Meet Dumpy: the Whitehorse dump fire bear

One Whitehorse fire crew was exhausted and morale hit a low while battling a fire at the city's dump. Then they found some help from a new friend.

A teddy bear found amid the landfill fire became a good luck charm for firefighters

Soon after Dumpy was found at the Whitehorse landfill, he was put to work. Here he's supervising an unmanned, automatic nozzle. (Submitted by Nicholas O'Carroll)

The fire crew at the hole were exhausted.

It had been almost 24 hours of battling the blaze at the Whitehorse landfill. The June 20 fire had flared up early on the morning of June 23.

Crew members had been rotating through. They were trying to keep the fire under control and prevent it from spreading to the nearby forest.

They were at the centre of the action in a small depression where construction debris is dumped. The team was surrounded on three sides by three to four storey piles of scrap material — some from old parts of F.H. Collins High School.

Hundreds of gallons of water soaked the material and stood in puddles. The fire was 15 metres tall with flames shooting six metres into the air.

"It wasn't a pleasant place to be, but it's where we had to be to do what we had to do," said Whitehorse firefighter Nicholas O'Carroll.

Firefighter Luke Parker gave the teddy bear the name Dumpy. He also helped Dumpy get into position on the nozzles. (Submitted by Nicholas O'Carroll)

Morale had hit a low when O'Carroll looked down and saw a small face looking up at him.

Little did he know it belonged to the crew's future good luck charm.

Hello Dumpy!

O'Carroll discovered it was a "full teddy bear that was a little singed."

He credits his two-year-old as to why he picked it up from the water in the first place.

"Her stuffed animals are what she has to comfort her. They're special. I can't put my daughter to sleep without getting her bun-bun," O'Carroll said.

"So if I see a stuffed animal, it's hard to dissociate yourself completely from it. You can't be in this job unless you have empathy."

Whitehorse firefighters Luke Parker, Scott MacFarland, Donnovan Misener, Barry Blisner, Chris Gerrior, Jason Kelly and Jeremy Beebe with Dumpy, the teddy bear. "It wasn’t a great time in the fire that we found him, but things got better from the point we saw him," said Nicholas O'Carroll. (Submitted by Nicholas O'Carroll )

Firefighter Luke Parker wasted no time in naming the grey bear 'Dumpy'.

Dumpy was soon put to work supervising the unmanned, automatic nozzles.  

"It was kind of a joke at first, but other guys, including myself, we all got attached to the bear," said O'Carroll.

Then the crew started beating the fire.

"Once the fire started improving for us, we saw him as a good luck charm," O'Carroll said. 

"A couple of our guys got pretty protective of Dumpy."

Leave no bear behind

With the landfill fire contained and buried the following day, it was time to pack up and head home.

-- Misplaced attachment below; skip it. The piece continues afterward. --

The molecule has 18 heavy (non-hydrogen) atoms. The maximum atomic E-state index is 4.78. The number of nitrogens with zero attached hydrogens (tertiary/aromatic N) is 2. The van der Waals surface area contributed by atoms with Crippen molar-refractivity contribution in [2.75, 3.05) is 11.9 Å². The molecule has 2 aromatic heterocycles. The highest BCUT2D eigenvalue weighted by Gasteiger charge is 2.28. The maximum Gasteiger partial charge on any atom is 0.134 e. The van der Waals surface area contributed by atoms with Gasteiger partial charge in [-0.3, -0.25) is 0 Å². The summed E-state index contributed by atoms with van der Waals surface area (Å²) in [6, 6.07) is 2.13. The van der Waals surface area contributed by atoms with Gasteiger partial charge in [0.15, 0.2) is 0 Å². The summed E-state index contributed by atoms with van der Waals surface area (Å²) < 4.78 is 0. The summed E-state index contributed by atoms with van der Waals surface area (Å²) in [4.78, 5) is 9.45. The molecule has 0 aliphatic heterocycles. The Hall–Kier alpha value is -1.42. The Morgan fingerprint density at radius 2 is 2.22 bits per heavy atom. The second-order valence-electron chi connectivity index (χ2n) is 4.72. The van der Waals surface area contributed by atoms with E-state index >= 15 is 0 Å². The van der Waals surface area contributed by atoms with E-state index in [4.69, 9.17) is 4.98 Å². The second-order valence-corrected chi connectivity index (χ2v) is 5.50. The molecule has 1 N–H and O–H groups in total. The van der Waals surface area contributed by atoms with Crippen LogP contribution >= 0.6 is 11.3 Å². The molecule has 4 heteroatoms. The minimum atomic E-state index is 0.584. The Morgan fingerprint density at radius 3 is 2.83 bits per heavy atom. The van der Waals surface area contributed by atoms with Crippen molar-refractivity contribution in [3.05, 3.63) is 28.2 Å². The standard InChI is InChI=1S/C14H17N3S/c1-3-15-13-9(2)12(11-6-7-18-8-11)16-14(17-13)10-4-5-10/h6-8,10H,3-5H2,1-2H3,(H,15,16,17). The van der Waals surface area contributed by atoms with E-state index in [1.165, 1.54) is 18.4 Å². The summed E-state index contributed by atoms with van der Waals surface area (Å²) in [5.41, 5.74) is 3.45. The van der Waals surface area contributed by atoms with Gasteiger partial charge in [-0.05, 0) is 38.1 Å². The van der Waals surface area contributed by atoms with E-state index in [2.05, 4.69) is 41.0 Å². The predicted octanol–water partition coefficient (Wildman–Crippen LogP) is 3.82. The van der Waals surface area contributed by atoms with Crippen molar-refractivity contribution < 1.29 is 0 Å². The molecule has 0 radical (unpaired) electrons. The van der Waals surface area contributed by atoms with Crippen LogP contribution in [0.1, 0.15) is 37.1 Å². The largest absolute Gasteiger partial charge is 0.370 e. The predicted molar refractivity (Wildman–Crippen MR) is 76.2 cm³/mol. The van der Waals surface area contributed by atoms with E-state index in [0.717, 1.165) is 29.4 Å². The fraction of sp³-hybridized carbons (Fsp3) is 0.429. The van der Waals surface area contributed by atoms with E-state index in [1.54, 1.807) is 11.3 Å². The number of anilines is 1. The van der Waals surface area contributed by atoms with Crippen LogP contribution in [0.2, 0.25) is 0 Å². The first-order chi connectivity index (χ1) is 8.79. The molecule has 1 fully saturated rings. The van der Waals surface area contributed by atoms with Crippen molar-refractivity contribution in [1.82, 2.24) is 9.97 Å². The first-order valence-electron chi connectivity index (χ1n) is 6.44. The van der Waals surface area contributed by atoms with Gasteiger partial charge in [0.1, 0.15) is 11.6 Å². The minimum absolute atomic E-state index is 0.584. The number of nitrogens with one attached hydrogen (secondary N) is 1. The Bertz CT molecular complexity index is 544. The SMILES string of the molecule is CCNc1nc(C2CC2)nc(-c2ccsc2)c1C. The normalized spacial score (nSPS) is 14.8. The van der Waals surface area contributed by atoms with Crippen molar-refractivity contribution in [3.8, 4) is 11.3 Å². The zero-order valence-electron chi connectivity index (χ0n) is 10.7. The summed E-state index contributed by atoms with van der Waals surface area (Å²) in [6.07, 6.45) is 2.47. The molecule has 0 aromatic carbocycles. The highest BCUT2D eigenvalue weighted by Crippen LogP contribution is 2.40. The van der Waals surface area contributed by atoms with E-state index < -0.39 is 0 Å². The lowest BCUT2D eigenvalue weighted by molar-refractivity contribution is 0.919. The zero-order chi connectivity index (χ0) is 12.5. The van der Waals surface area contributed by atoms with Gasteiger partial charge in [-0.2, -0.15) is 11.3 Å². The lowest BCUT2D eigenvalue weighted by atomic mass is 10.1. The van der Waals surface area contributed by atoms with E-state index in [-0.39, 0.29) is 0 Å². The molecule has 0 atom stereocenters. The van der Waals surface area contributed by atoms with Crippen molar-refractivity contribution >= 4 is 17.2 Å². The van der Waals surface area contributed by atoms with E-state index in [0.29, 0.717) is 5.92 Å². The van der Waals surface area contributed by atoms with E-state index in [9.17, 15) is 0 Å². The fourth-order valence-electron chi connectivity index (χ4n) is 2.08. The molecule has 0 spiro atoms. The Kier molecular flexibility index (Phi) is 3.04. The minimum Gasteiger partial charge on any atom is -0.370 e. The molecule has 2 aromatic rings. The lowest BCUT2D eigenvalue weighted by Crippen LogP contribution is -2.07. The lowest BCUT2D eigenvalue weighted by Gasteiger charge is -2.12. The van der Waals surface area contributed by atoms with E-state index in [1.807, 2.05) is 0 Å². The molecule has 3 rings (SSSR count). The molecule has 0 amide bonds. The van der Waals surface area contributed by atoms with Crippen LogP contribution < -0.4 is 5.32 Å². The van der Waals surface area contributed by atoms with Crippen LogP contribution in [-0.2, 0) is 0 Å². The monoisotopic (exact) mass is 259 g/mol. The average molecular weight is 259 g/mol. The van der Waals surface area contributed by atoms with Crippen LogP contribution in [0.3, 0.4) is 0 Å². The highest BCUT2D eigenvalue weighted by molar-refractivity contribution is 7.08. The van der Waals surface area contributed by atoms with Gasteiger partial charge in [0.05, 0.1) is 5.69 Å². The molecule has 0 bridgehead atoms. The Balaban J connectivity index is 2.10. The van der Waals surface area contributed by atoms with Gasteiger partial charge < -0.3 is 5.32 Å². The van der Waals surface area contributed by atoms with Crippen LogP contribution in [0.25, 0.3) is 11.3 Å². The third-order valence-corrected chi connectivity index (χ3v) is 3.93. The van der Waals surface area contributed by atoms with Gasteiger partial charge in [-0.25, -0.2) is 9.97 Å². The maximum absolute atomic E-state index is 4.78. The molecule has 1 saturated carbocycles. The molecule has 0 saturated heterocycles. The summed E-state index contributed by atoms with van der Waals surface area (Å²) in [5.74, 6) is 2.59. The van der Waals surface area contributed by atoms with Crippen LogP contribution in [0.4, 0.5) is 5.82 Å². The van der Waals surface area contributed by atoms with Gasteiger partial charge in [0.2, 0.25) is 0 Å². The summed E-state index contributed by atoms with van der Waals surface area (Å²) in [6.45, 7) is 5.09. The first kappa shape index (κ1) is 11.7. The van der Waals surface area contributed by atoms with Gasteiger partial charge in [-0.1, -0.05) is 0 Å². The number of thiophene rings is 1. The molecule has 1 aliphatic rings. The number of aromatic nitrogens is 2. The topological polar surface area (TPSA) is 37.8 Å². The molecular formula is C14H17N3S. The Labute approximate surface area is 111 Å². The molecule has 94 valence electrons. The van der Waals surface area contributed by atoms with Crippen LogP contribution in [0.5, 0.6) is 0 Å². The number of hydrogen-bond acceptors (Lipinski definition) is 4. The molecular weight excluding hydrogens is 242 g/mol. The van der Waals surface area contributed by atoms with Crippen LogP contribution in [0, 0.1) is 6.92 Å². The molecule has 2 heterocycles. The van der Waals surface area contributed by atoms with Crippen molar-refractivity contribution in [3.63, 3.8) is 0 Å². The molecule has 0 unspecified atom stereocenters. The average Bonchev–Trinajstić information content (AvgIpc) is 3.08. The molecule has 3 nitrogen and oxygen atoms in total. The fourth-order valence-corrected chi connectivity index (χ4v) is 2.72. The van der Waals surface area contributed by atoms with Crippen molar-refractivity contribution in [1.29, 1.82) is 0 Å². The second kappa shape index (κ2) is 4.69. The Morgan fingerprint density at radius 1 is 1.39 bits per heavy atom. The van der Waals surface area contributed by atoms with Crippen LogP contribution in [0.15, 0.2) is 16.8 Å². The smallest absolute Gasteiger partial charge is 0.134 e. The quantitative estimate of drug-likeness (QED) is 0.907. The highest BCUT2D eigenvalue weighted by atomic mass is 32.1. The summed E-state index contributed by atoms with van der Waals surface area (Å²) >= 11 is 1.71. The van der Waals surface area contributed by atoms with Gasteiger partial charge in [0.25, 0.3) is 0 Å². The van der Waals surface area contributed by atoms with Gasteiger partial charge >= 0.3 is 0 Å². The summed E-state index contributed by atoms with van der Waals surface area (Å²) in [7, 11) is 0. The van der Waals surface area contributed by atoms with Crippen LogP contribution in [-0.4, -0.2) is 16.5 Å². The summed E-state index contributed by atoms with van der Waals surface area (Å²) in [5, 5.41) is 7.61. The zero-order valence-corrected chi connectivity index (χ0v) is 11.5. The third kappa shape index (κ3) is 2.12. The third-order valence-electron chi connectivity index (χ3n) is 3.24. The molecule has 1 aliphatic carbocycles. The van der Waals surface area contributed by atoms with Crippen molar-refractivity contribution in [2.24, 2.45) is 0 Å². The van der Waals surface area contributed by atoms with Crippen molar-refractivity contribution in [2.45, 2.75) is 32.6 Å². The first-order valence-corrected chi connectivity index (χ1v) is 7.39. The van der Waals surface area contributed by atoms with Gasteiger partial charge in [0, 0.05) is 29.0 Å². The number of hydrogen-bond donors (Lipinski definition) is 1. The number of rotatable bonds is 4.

But not without Dumpy.

"We knew we weren't leaving there without bringing him with us. He wasn't going to get buried under the dirt," said O'Carroll.

Whitehorse firefighter Nicholas O'Carroll found Dumpy in the pile of construction debris. O'Carroll is standing in front of the industrial washing machine that decontaminated Dumpy. (Jane Sponagle/CBC)

He said the crew brought Dumpy back to the hall and decontaminated the bear as best they could.

But Dumpy had to stay outside because he was full of hazardous chemicals, like formaldehyde and benzenes.

Then an offer from Winmar Property Restoration Specialists came to give Dumpy some TLC.

Dumpy's day at the spa

"He's getting a gold bag because he won the gold star," explained business co-owner Kathy Guenette, as Dumpy was put in a gold-coloured mesh bag before heading into a large, specialized, industrial washing machine.

Dumpy was just one of many fire damaged items that was being cleaned. Two and half hours later, he came out looking more pink than grey. The bear is also now free of any hazardous chemicals and can be held without rubber gloves.

Winmar Property Restoration Specialist Kathy Guenette gives Dumpy some extra TLC after he's out of the washing machine. Guenette will also sew Dumpy's holes. (Jane Sponagle/CBC)

But he still has his scars. The singe marks on his face and arm will never come out.

"We'll give him a brushing. Get him looking really puffy and cuddly and probably tie a ribbon around his neck," said Guenette.

"And love on him."

She will take him to the drying room for 24 hours and then sew up Dumpy's holes where stuffing is poking through.

Dumpy's debut

Once Dumpy is spruced up, he is joining his new friends at Canada Day celebrations in Whitehorse.

O'Carroll said Dumpy will be at the Whitehorse Firefighters Charitable Society Booth.

Dumpy looks refreshed after his bath at Winmar in Whitehorse. His grey fur looks like it was originally pink. Even though Dumpy is decontaminated, his singe marks remain as a reminder of where he came from. (Jane Sponagle/CBC)

"He means a lot to us," said O'Carroll.

"He can enjoy his life now. We're not sure what his story was before that. We do suspect, like all teddy bears, he was probably loved and hugged and somehow, maybe accidentally, ended up at the dump. So we're bringing him back into the fold and making sure he's with people who care for him."


Jane Sponagle is the Current Affairs producer for CBC Yukon based in Whitehorse. Jane started her CBC career with The World This Hour in Toronto before heading to the North. After a few months in Yellowknife, Jane moved to Iqaluit where she spent six years reporting on politics, food security and housing. She has also reported with CBC in Halifax.


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